Understanding mechanisms involved in angiogenesis and finding therapies to inhibit angiogenesis are important topics in breast cancer research. In a plenary session, Renata Pasqualini (University of Texas MD Anderson Cancer Center, Houston, Texas, USA) presented an approach to determine 'molecular addresses' in blood vessels with an in vivo phage display. Tumor-homing peptides can be designed to deliver therapeutic or imaging agents directly to the tumor (reviewed in [6]). In addition, several posters presented data characterizing the role of VEGF, its receptors, and signaling pathways to uncover novel ways of disrupting angiogenesis in breast tumor progression. Proteinases have an integral role in angiogenesis, because for new blood vessels to form, components of the extracellular matrix must be degraded and remodeled. There were several posters characterizing the role of serine proteinases and their inhibitors in breast cancer. Additionally, there were several presentations on metalloproteinases, in particular matrix metalloproteinases (MMPs). Data were presented by the laboratory of Constance Brinckerhoff (Dartmouth Medical School, Hanover, New Hampshire, USA) that characterized the effect of a single nucleotide polymorphism occurring in the MMP-1 promoter. Other posters, such as those presented by the laboratory of Rafael Fridman (Wayne State University, Detroit, Michigan, USA) examined the regulation of MMP activation [7].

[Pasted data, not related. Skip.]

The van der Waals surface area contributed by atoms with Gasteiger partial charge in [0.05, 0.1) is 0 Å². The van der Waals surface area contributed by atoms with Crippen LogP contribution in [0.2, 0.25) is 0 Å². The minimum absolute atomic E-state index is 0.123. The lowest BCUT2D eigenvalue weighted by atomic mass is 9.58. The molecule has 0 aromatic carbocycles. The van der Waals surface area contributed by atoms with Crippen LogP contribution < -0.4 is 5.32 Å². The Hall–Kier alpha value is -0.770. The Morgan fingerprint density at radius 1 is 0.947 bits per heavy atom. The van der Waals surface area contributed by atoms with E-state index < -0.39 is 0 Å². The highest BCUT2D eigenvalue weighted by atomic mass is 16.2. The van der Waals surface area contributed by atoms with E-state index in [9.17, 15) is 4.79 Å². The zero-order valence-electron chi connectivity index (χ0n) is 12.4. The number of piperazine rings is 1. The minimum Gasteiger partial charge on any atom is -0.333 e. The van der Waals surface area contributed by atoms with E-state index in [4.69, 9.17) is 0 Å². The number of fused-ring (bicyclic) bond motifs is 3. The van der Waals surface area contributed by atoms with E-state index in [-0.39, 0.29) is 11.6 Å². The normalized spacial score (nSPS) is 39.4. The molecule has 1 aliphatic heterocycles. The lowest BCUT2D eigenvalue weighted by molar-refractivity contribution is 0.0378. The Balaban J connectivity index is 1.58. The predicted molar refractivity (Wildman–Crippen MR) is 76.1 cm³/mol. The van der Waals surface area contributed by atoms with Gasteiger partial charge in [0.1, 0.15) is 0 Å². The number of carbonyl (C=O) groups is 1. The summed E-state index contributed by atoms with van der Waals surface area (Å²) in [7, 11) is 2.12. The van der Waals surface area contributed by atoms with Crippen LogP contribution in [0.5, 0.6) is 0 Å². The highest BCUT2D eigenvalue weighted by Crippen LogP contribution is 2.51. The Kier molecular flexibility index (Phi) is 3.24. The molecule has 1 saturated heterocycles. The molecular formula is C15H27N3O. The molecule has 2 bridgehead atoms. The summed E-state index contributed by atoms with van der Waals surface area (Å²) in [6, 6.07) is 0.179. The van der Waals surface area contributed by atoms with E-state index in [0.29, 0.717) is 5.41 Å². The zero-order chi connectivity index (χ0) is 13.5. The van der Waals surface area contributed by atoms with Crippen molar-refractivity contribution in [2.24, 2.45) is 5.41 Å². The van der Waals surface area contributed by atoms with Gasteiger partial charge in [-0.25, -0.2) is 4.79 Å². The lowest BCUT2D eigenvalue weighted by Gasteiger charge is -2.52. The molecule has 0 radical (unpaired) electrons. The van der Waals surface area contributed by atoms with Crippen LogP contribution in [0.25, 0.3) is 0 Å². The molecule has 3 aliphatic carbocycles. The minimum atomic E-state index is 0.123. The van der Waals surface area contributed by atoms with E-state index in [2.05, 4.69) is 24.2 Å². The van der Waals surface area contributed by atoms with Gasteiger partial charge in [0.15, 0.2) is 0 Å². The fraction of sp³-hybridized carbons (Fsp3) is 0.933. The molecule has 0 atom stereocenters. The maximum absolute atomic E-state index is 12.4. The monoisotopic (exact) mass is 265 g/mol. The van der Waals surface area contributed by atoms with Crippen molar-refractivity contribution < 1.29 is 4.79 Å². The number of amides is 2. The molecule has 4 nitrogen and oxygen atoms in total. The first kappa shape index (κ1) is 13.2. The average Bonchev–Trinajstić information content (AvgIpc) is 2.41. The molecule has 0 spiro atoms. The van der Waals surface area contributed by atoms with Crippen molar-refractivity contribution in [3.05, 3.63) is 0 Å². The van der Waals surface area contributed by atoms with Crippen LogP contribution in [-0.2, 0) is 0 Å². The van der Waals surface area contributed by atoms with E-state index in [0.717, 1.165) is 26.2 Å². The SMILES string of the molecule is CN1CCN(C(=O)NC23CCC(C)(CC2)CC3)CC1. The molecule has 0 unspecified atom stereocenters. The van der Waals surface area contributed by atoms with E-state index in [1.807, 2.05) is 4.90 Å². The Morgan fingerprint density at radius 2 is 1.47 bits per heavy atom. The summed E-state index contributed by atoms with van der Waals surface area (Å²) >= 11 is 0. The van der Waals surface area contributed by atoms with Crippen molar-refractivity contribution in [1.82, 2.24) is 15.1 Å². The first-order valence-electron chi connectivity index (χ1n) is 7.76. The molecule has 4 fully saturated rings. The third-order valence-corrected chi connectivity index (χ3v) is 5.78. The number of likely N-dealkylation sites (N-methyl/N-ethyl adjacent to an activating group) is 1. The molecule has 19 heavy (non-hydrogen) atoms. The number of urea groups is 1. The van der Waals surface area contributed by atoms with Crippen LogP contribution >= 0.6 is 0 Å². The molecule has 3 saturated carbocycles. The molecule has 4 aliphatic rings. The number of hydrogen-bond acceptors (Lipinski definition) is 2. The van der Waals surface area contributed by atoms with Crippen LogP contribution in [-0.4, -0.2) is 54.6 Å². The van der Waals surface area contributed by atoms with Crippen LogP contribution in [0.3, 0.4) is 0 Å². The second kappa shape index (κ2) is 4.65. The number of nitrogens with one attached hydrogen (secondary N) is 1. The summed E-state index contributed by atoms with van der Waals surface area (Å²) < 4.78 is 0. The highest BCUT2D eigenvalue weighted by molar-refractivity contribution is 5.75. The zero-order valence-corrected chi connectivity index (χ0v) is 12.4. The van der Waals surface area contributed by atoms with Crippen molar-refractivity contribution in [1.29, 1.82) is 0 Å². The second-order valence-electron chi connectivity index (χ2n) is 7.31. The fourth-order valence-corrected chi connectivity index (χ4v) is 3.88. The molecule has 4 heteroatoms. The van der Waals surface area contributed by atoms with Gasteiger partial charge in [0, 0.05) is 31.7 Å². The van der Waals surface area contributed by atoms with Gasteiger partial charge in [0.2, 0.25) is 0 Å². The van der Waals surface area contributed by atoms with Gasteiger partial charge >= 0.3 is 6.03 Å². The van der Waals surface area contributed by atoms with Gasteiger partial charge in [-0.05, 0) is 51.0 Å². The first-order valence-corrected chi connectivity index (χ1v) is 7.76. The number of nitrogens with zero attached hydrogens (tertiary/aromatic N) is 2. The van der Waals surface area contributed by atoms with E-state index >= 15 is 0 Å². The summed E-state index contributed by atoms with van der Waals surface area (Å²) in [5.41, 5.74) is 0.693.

Stromal influences on mammary epithelium

Stromal effects on mammary epithelial differentiation and tumor progression were the topic of several presentations. One of the factors involved in epithelial–stromal communication is transforming growth factor β (TGFβ). Michael R Crowley and Rose Serra (University of Cincinnati, Cincin-nati, Ohio, USA) developed a transgenic mouse model that expressed a zinc-inducible kinase-defective dominant-negative TGFβ type II receptor in the mammary stroma. These mice displayed increased lateral branching, suggesting that TGFβ signaling in the stroma has important effects on epithelial morphogenesis. Maria Jose Pajares (Lawrence Berkeley National Laboratory, Berkeley, California, USA) showed that ionizing radiation at a low dose caused reduced mammary epithelial apoptosis and p53 activation in a TGFβ1 heterozygous mouse model in comparison with wild-type mice. This suggests that TGFβ1 activation in response to radiation damage can alter cell fate decisions.

A symposium of particular interest was focused on the effect of stromal–epithelial interactions in breast cancer. In particular, Hema Parmar (University of California, San Francisco, California, USA) presented an interesting model in which human mammary ductal organoids were co-cultured with human fibroblasts in a collagen type I gel that was grafted under the renal capsule of female nude mice. By means of this technique, normal human mammary morphology was recapitulated. When normal fibroblasts were replaced by mammary carcinoma-associated fibroblasts, aberrant ductal morphology resulted.

Crosstalk between steroid receptors and growth factor receptors